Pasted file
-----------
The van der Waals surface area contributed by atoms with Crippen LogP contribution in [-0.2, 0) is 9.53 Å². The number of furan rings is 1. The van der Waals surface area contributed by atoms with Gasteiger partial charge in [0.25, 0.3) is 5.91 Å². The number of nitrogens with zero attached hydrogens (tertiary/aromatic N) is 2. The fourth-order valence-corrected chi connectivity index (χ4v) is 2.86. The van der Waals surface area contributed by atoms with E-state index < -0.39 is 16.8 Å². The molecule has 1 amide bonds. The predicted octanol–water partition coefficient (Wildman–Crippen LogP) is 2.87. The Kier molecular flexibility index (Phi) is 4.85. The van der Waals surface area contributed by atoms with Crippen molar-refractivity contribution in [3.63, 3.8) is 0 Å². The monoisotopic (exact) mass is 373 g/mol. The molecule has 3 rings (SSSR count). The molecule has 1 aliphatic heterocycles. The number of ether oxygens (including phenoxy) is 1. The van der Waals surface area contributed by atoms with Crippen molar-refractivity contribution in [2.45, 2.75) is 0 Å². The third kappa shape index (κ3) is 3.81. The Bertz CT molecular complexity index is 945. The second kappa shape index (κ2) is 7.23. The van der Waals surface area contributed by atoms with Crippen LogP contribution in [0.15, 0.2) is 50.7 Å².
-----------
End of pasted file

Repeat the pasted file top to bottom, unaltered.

The van der Waals surface area contributed by atoms with Crippen LogP contribution in [-0.2, 0) is 9.53 Å². The number of furan rings is 1. The van der Waals surface area contributed by atoms with Gasteiger partial charge in [0.25, 0.3) is 5.91 Å². The number of nitrogens with zero attached hydrogens (tertiary/aromatic N) is 2. The fourth-order valence-corrected chi connectivity index (χ4v) is 2.86. The van der Waals surface area contributed by atoms with E-state index < -0.39 is 16.8 Å². The molecule has 1 amide bonds. The predicted octanol–water partition coefficient (Wildman–Crippen LogP) is 2.87. The Kier molecular flexibility index (Phi) is 4.85. The van der Waals surface area contributed by atoms with Crippen molar-refractivity contribution in [3.63, 3.8) is 0 Å². The monoisotopic (exact) mass is 373 g/mol. The molecule has 3 rings (SSSR count). The molecule has 1 aliphatic heterocycles. The number of ether oxygens (including phenoxy) is 1. The van der Waals surface area contributed by atoms with Crippen molar-refractivity contribution in [2.45, 2.75) is 0 Å². The third kappa shape index (κ3) is 3.81. The Bertz CT molecular complexity index is 945. The second kappa shape index (κ2) is 7.23. The van der Waals surface area contributed by atoms with Crippen LogP contribution in [0.15, 0.2) is 50.7 Å².